I've always been somewhat paranoid about verifying data backed up to removable media, so after copying stuff to a USB flash drive or portable HDD, I invariably unmount the drive, remount it and diff -q the stored files with the originals.
Years ago I discovered that (at least with the equipment I've got), I was seeing bit errors at something on the order of 1bit/GByte. Somehow (I forget the details) I discovered that the cure is, before writing any data, to do
echo 64 > /sys/block/sda/device/max_sectors
(assuming the media appears as sda of course).
As long as I remember to do that, I've never had any problems.
(I belive the default
max_sectors value is 128).
My questions are:
Is this just me ? I've seen the issue with a variety of flash drives, portable HDDs, motherboards and laptops (but never done an exhaustive test of all combinations to see if I have any which are actually reliable). The media which has been used with windows, and the machines which dual-boot windows, seem to have no similar problems there so it does appear to be linux specific.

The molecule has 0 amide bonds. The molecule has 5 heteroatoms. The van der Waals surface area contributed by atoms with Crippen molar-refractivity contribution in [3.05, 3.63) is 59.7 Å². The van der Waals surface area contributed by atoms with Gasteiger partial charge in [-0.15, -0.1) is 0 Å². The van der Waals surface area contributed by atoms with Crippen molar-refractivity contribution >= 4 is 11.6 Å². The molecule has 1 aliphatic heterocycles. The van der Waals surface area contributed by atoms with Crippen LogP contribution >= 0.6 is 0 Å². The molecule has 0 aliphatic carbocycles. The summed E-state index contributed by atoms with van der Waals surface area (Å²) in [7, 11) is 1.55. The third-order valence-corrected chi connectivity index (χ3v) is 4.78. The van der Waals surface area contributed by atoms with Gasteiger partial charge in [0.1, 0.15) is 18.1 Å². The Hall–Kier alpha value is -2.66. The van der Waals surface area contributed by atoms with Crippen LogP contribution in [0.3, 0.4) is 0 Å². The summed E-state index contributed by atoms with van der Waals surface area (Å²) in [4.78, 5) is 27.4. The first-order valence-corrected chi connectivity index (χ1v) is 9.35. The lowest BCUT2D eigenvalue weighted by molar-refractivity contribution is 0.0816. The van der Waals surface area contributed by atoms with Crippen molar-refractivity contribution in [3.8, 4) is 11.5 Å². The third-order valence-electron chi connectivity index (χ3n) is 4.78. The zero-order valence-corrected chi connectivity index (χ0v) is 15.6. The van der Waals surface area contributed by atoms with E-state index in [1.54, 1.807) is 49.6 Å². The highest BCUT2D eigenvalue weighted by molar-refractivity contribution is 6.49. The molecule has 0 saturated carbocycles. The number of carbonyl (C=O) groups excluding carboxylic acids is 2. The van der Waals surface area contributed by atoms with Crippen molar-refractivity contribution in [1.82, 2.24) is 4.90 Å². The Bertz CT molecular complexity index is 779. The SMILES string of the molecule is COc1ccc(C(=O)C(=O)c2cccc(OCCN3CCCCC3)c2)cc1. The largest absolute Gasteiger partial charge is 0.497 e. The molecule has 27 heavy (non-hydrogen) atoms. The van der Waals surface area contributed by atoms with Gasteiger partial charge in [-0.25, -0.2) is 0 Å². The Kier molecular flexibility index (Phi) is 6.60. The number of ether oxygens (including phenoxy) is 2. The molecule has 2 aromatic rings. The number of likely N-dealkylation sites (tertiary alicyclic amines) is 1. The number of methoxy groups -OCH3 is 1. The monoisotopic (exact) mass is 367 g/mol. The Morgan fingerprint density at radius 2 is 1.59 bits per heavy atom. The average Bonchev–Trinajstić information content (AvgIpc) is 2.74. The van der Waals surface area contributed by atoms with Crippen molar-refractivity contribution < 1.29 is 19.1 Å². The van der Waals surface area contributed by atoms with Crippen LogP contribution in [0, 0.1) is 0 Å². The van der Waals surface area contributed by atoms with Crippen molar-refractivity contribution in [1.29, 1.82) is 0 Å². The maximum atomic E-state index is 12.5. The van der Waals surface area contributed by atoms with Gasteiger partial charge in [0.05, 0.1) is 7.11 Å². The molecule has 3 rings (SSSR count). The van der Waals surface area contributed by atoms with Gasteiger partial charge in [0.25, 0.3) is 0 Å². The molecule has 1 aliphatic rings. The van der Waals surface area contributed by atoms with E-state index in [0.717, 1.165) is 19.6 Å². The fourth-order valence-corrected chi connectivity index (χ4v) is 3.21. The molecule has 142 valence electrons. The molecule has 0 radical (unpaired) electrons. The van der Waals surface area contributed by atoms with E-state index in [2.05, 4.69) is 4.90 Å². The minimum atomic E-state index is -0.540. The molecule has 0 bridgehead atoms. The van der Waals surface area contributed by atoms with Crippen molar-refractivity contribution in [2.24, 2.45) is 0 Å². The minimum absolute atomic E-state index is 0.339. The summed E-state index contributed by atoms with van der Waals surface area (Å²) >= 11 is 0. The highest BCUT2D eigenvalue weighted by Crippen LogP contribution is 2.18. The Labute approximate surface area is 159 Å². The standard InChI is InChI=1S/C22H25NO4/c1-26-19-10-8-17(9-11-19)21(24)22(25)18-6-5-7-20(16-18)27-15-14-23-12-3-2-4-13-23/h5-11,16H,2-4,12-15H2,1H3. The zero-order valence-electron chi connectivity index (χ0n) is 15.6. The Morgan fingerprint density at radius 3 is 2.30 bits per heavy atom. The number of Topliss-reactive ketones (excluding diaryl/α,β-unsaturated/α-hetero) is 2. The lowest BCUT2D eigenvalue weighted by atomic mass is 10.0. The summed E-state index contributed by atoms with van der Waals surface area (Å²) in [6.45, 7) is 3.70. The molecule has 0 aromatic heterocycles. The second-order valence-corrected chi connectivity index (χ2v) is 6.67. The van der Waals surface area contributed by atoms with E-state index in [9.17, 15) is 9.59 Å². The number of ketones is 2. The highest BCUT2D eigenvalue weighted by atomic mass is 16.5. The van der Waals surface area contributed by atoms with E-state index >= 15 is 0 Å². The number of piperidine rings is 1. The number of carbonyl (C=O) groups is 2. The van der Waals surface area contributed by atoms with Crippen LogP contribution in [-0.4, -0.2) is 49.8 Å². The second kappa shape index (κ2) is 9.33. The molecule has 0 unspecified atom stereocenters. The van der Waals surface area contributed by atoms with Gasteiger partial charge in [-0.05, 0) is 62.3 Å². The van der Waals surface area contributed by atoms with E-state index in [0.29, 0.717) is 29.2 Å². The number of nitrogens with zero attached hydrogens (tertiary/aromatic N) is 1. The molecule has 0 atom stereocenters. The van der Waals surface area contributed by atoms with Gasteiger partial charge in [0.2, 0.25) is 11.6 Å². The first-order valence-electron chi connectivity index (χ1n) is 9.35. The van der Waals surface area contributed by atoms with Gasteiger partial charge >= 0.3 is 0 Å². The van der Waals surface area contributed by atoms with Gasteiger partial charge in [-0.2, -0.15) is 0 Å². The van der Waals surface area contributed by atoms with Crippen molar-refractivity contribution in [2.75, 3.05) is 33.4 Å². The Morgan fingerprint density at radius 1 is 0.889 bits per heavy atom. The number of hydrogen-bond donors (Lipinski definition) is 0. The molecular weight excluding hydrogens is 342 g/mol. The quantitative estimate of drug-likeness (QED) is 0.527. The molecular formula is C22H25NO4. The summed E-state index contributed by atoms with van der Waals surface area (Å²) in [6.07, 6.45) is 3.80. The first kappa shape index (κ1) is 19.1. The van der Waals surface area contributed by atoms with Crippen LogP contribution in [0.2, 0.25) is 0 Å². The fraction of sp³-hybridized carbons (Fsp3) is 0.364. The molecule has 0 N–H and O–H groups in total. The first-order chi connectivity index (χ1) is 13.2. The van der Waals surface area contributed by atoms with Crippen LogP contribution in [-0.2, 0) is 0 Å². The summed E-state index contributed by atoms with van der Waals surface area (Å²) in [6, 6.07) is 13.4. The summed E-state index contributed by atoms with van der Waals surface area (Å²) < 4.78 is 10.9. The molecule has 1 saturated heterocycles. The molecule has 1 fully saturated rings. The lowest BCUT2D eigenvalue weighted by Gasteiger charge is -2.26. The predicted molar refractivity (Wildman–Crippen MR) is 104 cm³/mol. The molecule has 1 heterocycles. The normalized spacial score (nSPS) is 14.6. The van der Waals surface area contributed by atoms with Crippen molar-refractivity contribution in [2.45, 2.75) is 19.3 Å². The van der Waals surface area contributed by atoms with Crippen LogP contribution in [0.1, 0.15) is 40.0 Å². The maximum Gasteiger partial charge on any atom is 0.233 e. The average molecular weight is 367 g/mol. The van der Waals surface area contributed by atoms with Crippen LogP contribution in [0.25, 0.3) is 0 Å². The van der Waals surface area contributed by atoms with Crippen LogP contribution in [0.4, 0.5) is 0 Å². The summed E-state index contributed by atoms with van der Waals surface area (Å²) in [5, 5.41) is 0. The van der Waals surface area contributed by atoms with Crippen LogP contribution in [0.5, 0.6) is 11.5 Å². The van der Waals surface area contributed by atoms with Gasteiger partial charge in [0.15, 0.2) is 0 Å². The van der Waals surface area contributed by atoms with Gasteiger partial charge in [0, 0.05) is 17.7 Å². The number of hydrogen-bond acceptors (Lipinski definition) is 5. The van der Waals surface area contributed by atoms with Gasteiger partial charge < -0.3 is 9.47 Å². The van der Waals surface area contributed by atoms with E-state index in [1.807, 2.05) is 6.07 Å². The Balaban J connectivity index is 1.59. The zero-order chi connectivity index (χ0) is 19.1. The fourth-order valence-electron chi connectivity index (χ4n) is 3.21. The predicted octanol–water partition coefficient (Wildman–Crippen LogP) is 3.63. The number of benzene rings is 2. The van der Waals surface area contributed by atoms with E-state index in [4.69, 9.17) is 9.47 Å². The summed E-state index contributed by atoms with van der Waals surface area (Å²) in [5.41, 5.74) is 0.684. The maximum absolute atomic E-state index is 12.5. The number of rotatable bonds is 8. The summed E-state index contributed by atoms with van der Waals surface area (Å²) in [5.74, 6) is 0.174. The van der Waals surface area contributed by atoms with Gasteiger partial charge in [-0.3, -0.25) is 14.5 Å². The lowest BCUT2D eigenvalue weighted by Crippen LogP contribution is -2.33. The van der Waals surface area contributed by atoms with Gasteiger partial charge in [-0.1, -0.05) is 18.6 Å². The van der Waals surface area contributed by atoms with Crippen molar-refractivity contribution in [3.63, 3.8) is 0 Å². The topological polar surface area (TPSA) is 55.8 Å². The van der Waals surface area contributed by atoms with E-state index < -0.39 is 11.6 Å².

What actually causes the issue ? Is non-standards-compliant media, chipsets, cables ?
Is there anything I can configure on my systems (Debian Lenny) which will automatically set the
max_sectors? (Some HAL scriptage or sysctl tweak ? A more global /sys parameter ?). Presumably the default 128 is in the kernel somewhere, but a custom kernel seems a bit drastic.
Thanks for any advice